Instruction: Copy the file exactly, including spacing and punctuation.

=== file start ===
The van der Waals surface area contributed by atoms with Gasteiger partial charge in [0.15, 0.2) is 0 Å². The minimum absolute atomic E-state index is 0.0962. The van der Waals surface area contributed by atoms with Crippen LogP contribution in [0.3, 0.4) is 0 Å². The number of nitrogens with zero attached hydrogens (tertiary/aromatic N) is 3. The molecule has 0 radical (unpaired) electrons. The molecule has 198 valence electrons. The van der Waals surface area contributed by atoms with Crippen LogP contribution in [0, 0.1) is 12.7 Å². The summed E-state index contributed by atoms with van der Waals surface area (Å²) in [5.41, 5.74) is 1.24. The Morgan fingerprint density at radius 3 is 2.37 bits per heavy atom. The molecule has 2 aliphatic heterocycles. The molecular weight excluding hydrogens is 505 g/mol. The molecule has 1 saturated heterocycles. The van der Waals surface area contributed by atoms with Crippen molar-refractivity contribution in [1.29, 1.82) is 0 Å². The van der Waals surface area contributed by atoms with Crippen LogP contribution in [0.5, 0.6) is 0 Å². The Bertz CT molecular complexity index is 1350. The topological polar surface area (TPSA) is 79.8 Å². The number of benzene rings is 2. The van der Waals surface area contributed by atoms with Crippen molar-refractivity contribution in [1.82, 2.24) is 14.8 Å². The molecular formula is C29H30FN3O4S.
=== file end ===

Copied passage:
The van der Waals surface area contributed by atoms with Gasteiger partial charge in [0.15, 0.2) is 0 Å². The minimum absolute atomic E-state index is 0.0962. The van der Waals surface area contributed by atoms with Crippen LogP contribution in [0.3, 0.4) is 0 Å². The number of nitrogens with zero attached hydrogens (tertiary/aromatic N) is 3. The molecule has 0 radical (unpaired) electrons. The molecule has 198 valence electrons. The van der Waals surface area contributed by atoms with Crippen LogP contribution in [0, 0.1) is 12.7 Å². The summed E-state index contributed by atoms with van der Waals surface area (Å²) in [5.41, 5.74) is 1.24. The Morgan fingerprint density at radius 3 is 2.37 bits per heavy atom. The molecule has 2 aliphatic heterocycles. The molecular weight excluding hydrogens is 505 g/mol. The molecule has 1 saturated heterocycles. The van der Waals surface area contributed by atoms with Crippen molar-refractivity contribution in [1.29, 1.82) is 0 Å². The van der Waals surface area contributed by atoms with Crippen LogP contribution in [0.5, 0.6) is 0 Å². The Bertz CT molecular complexity index is 1350. The topological polar surface area (TPSA) is 79.8 Å². The number of benzene rings is 2. The van der Waals surface area contributed by atoms with Crippen molar-refractivity contribution in [1.82, 2.24) is 14.8 Å². The molecular formula is C29H30FN3O4S.